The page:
Naḥman of Horodenka

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NAḤMAN OF HORODENKA (Gorodenka ; d. 1780), disciple of *Israel b. Eliezer Ba'al Shem Tov; his son married Feige, the granddaughter of the Ba'al Shem Tov, and their son was *Naḥman of Bratslav. Little information is available on the personality of Naḥman of Horodenka and his teachings. From the scattered quotations in the early ḥasidic literature attributed to him, it appears that he occupied himself essentially with practical questions on the method of divine worship. His encounter with the Ba'al Shem Tov became the turning point of his life, as he himself confirms: "When I was a great pietist I immersed myself every day in a mikveh, so cold that nobody else could bear. When I came to my house and found the place so warm that the walls were almost burning, I did not feel the warmth for almost an hour. Even so, I could not rid myself from impure thoughts until I was compelled to seek the wisdom of the Besht [Ba'al Shem Tov]" (Shivḥei ha-Besht (1961), 112). This change of attitude expresses the complete reversal of his world outlook from ascetic to non-ascetic Ḥasidism. In 1764 Nahman emigrated to Ereẓ Israel with *Menahem Mendel of Peremyshlany at the head of a group of Ḥasidim and settled in Tiberias.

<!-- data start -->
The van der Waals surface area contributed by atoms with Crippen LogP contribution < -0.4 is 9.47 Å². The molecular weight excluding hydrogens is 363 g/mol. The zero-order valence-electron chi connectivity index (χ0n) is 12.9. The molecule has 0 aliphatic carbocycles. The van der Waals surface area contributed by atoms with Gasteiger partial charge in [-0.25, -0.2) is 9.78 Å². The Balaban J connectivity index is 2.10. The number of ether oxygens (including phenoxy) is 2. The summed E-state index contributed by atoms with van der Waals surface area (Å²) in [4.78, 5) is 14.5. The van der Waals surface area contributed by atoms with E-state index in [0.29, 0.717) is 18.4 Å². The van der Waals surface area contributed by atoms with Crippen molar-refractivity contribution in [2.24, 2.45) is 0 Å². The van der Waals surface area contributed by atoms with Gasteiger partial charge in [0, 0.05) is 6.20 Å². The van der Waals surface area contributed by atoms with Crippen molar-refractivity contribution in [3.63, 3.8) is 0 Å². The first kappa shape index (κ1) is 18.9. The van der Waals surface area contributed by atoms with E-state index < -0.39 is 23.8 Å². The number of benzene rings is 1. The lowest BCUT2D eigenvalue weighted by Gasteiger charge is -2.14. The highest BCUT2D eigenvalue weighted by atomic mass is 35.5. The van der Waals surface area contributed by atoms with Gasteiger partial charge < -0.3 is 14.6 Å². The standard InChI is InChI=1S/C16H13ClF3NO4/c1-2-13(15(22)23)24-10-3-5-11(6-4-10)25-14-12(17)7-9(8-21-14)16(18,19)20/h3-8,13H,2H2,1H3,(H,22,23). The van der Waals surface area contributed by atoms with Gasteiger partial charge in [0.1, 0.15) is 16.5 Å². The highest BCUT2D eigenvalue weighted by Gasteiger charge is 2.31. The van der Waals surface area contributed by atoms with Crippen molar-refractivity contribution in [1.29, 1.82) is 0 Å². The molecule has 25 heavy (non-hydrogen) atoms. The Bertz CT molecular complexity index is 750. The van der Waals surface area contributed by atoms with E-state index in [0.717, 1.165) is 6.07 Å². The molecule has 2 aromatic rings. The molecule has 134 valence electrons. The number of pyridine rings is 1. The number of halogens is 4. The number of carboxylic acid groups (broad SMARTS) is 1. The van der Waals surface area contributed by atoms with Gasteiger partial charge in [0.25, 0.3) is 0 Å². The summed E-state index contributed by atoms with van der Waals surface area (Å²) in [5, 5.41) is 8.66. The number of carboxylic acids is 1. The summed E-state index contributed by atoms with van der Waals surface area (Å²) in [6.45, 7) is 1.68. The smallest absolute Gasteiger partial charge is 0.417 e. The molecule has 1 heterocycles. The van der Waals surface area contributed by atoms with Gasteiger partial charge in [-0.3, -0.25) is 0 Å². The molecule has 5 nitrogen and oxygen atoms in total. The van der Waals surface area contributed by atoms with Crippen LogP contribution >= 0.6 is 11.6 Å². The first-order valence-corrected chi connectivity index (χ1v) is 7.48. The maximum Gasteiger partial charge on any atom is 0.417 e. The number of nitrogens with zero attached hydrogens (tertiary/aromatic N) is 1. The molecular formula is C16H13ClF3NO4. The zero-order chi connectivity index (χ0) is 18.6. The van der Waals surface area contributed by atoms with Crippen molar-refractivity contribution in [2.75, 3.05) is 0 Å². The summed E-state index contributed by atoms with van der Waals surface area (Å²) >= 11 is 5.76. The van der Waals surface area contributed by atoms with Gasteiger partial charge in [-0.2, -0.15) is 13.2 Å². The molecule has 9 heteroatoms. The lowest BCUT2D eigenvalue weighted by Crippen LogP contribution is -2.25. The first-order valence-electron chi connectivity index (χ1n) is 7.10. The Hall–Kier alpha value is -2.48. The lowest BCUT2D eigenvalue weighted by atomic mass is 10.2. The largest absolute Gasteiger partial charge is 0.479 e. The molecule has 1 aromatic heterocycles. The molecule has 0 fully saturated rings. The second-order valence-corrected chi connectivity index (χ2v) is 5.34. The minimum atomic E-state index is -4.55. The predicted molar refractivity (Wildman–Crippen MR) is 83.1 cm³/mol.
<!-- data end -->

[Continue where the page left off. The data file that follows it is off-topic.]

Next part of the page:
His journey was described by Simḥah b. Joshua of Zalozhtsy in Ahavat Ẓiyyon (Gorodnya, 1790; published a second time under the title Doresh Ẓiyyon, Jerusalem, 1887). Some teachings are recorded in his name by his father-in-law *Moses Ḥayyim Ephraim of Sudylkow in Degel Maḥaneh Efrayim, as well as in the Toledot Ya'akov Yosef by *Jacob Joseph of Polonnoye.


A. Rubinstein, in: Tarbiz, 35 (1965/66) 174–91; Horodezky, Ḥasidut, index; Shivḥei ha-Besht (1961), 112, 117–8, 126; Dubnow, Ḥasidut, 102–3, 291.

[Esther (Zweig) Liebes]

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